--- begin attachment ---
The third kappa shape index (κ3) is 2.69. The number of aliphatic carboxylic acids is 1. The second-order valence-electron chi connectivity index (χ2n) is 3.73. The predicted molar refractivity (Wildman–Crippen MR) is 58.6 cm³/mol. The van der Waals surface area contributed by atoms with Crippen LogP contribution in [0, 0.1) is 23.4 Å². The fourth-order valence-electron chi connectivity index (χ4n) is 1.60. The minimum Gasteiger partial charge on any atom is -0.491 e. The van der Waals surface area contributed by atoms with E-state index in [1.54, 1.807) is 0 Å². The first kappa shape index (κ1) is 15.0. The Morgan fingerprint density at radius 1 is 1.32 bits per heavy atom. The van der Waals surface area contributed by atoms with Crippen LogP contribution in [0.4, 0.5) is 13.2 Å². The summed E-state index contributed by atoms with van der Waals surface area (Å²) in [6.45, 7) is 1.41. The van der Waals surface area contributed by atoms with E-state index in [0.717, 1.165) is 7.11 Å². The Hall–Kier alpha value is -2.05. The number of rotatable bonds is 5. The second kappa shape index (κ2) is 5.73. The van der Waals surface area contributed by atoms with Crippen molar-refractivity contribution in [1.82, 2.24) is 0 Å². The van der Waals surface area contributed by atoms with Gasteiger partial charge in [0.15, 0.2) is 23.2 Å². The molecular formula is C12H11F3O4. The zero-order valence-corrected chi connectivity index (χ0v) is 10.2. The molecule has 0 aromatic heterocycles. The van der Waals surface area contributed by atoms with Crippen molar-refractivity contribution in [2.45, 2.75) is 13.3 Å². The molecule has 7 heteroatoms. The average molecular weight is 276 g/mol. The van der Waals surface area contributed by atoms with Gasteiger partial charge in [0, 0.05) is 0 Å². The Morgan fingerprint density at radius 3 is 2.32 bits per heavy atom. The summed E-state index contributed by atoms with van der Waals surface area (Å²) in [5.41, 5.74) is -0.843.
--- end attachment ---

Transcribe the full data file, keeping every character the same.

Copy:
The third kappa shape index (κ3) is 2.69. The number of aliphatic carboxylic acids is 1. The second-order valence-electron chi connectivity index (χ2n) is 3.73. The predicted molar refractivity (Wildman–Crippen MR) is 58.6 cm³/mol. The van der Waals surface area contributed by atoms with Crippen LogP contribution in [0, 0.1) is 23.4 Å². The fourth-order valence-electron chi connectivity index (χ4n) is 1.60. The minimum Gasteiger partial charge on any atom is -0.491 e. The van der Waals surface area contributed by atoms with E-state index in [1.54, 1.807) is 0 Å². The first kappa shape index (κ1) is 15.0. The Morgan fingerprint density at radius 1 is 1.32 bits per heavy atom. The van der Waals surface area contributed by atoms with Crippen LogP contribution in [0.4, 0.5) is 13.2 Å². The summed E-state index contributed by atoms with van der Waals surface area (Å²) in [6.45, 7) is 1.41. The van der Waals surface area contributed by atoms with E-state index in [0.717, 1.165) is 7.11 Å². The Hall–Kier alpha value is -2.05. The number of rotatable bonds is 5. The second kappa shape index (κ2) is 5.73. The van der Waals surface area contributed by atoms with Crippen molar-refractivity contribution in [1.82, 2.24) is 0 Å². The van der Waals surface area contributed by atoms with Gasteiger partial charge in [0.15, 0.2) is 23.2 Å². The molecular formula is C12H11F3O4. The zero-order valence-corrected chi connectivity index (χ0v) is 10.2. The molecule has 0 aromatic heterocycles. The van der Waals surface area contributed by atoms with Crippen molar-refractivity contribution in [2.45, 2.75) is 13.3 Å². The molecule has 7 heteroatoms. The average molecular weight is 276 g/mol. The van der Waals surface area contributed by atoms with Gasteiger partial charge in [0, 0.05) is 0 Å². The Morgan fingerprint density at radius 3 is 2.32 bits per heavy atom. The summed E-state index contributed by atoms with van der Waals surface area (Å²) in [5.41, 5.74) is -0.843.